To listen to the wails from Democrats and the socialistic "financial media," you'd think business will cease to exist in America. Certainly, American corporations will no longer be able to compete on a global scale without the help of our government.

You see, the big meanie conservative Republicans in the House allowed the Export-Import bank authorization to lapse - so now, other than previously agreed-upon commitments, the bank is no more.

Last week, General Electric, one of the largest corporations on the planet, "announced it would create 500 jobs in France instead of the United States because it can no longer access the kind of financing once offered by the now shuttered agency."

"Congress left us no choice when it failed to reauthorize the Ex-Im bank this summer," said John Rice, G.E.'s vice chairman. You do have a choice Mr. Rice - but I'll address that in a bit.

The liberal Fiscal Times felt the need to add: "but G.E.'s announcements suggest that more companies may start blaming Congress for destroying American jobs."

Guess they got that right out of the Democrat playbook. It is widely known that the spineless Republican leadership can't stomach criticism. But to that, my man Ted Cruz said: "I understand the crony capitalism is an easier way to do business, simply getting politicians in Washington to carve out billions in favors for giant corporations, but it's not what Congress should be doing."

I would only correct Sen. Cruz on one thing: it's not crony capitalism, but crony corporatism.

"In a speech last week to the Business Roundtable in Washington, he [Obama] urged executives to pressure Congress to renew the agency." Obama weighed in by saying, "I think you have to flood the zone and let them know this is important." Ah, yes - never the president - always the community agitator.

In talking about the poster child of crony corporatism, Jeb Hensarling (R-Tx) stated that, "It's troubling that the head of Pres. Obama's job Council [G.E. Chairman and CEO Jeffrey Immelt] is announcing G.E. is leaving Connecticut because the states taxes are too high and is choosing to send jobs overseas because U.S. taxpayer-provided subsidies are too low."

Now, leave it to the stenographers of the left, the New York Times, to provide an example of the devastating fallout by axing the Ex-Im bank. They write that, "The damage this is doing to our economy is starting to become clear."

Because of the Republicans, Boeing has lost an $85 million satellite contract that Asia Broadcast Satellite canceled, "expressly because there was no Ex-Im support."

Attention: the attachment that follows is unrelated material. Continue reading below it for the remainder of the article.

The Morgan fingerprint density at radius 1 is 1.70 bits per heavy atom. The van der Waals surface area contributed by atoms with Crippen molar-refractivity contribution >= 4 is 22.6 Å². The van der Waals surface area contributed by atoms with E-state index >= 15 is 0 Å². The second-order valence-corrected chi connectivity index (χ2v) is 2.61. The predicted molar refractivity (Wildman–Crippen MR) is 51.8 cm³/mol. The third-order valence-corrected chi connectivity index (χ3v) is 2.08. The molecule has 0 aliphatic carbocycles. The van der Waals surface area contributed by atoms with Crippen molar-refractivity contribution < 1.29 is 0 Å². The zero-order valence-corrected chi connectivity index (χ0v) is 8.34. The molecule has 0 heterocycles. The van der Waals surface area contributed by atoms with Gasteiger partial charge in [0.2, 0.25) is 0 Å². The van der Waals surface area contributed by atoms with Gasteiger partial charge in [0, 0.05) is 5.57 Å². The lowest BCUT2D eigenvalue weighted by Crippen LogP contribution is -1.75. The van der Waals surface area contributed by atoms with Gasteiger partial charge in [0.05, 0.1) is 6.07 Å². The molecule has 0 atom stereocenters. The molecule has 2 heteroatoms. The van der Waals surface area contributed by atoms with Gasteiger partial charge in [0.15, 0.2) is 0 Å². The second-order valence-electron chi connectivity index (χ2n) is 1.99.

$85 million sounds like a lot, but it isn't—not relatively speaking. The entire satellite contract is several million dollars less than the cost of a single Boeing 737. And back in 2013, Boeing lost a contract to competitor Saab worth $4 billion. Now that's real money—and that's also business. You win some, you lose some.

So why can't these huge crony corporations just finance their own projects? It must be because the contracts are just so huge. I mean, $85 million is still a big chunk.

Well, in fact, they could, if they didn't have someone else's pockets to pick—mainly ours, the taxpayers. In fact, Boeing has over $9.5 billion in cash. So that lost satellite contract is about 0.9%, less than 1%. For someone who makes $30,000 per year, that's like losing around five dollars per week.

But the biggest crony corporatist hypocrite is General Electric. They threatened to move a paltry 500 jobs out of the United States because they can no longer scam the taxpayers through the leftist government credit agency created as part of Franklin Roosevelt's socialist New Deal.

Here's another fact: GE has around $100 billion in cash. In other words, they can easily self-finance any project under the sun. So, really, this is just extortion.

I'm proud that House conservatives have prevailed this time. But with the left, it's never over. Hopefully, the conservatives will stick to their guns.

Ohio Republican Rep. Jim Jordan said the Ex-Im bank "should go away and we have a natural wind-down process. It's the most natural progression, natural wind-down you could come up with and, oh, by the way, it happens to be free enterprise and the free-market way of doing things."

Well said. After you're done with the Export Import Bank, how about moving on to the next agency. Maybe the Department of Education, the Department of Energy, the EPA, etc.

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